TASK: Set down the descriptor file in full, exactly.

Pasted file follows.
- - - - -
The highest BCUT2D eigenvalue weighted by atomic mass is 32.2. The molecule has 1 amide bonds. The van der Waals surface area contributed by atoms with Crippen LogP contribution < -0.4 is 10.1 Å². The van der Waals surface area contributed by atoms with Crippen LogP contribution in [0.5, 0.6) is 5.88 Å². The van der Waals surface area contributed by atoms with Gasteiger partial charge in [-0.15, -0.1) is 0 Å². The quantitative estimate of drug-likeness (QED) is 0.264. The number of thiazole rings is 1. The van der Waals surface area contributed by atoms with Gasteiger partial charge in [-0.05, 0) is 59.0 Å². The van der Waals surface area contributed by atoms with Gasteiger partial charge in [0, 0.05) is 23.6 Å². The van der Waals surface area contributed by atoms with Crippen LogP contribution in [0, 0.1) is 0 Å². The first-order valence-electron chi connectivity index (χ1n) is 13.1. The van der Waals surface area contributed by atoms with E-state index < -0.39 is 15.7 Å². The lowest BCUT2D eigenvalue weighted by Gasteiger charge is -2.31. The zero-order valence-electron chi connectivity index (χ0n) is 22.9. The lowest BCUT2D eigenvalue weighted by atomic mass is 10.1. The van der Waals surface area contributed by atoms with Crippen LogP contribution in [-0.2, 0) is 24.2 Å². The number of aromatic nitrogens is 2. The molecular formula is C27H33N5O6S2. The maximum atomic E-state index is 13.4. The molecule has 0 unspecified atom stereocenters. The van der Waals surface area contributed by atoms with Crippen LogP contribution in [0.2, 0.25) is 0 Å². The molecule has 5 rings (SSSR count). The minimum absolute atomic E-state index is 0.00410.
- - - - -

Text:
The highest BCUT2D eigenvalue weighted by atomic mass is 32.2. The molecule has 1 amide bonds. The van der Waals surface area contributed by atoms with Crippen LogP contribution < -0.4 is 10.1 Å². The van der Waals surface area contributed by atoms with Crippen LogP contribution in [0.5, 0.6) is 5.88 Å². The van der Waals surface area contributed by atoms with Gasteiger partial charge in [-0.15, -0.1) is 0 Å². The quantitative estimate of drug-likeness (QED) is 0.264. The number of thiazole rings is 1. The van der Waals surface area contributed by atoms with Gasteiger partial charge in [-0.05, 0) is 59.0 Å². The van der Waals surface area contributed by atoms with Gasteiger partial charge in [0, 0.05) is 23.6 Å². The van der Waals surface area contributed by atoms with Crippen LogP contribution in [0, 0.1) is 0 Å². The first-order valence-electron chi connectivity index (χ1n) is 13.1. The van der Waals surface area contributed by atoms with E-state index < -0.39 is 15.7 Å². The lowest BCUT2D eigenvalue weighted by Gasteiger charge is -2.31. The zero-order valence-electron chi connectivity index (χ0n) is 22.9. The lowest BCUT2D eigenvalue weighted by atomic mass is 10.1. The van der Waals surface area contributed by atoms with Crippen LogP contribution in [-0.2, 0) is 24.2 Å². The number of aromatic nitrogens is 2. The molecular formula is C27H33N5O6S2. The maximum atomic E-state index is 13.4. The molecule has 0 unspecified atom stereocenters. The van der Waals surface area contributed by atoms with Crippen LogP contribution in [0.2, 0.25) is 0 Å². The molecule has 5 rings (SSSR count). The minimum absolute atomic E-state index is 0.00410.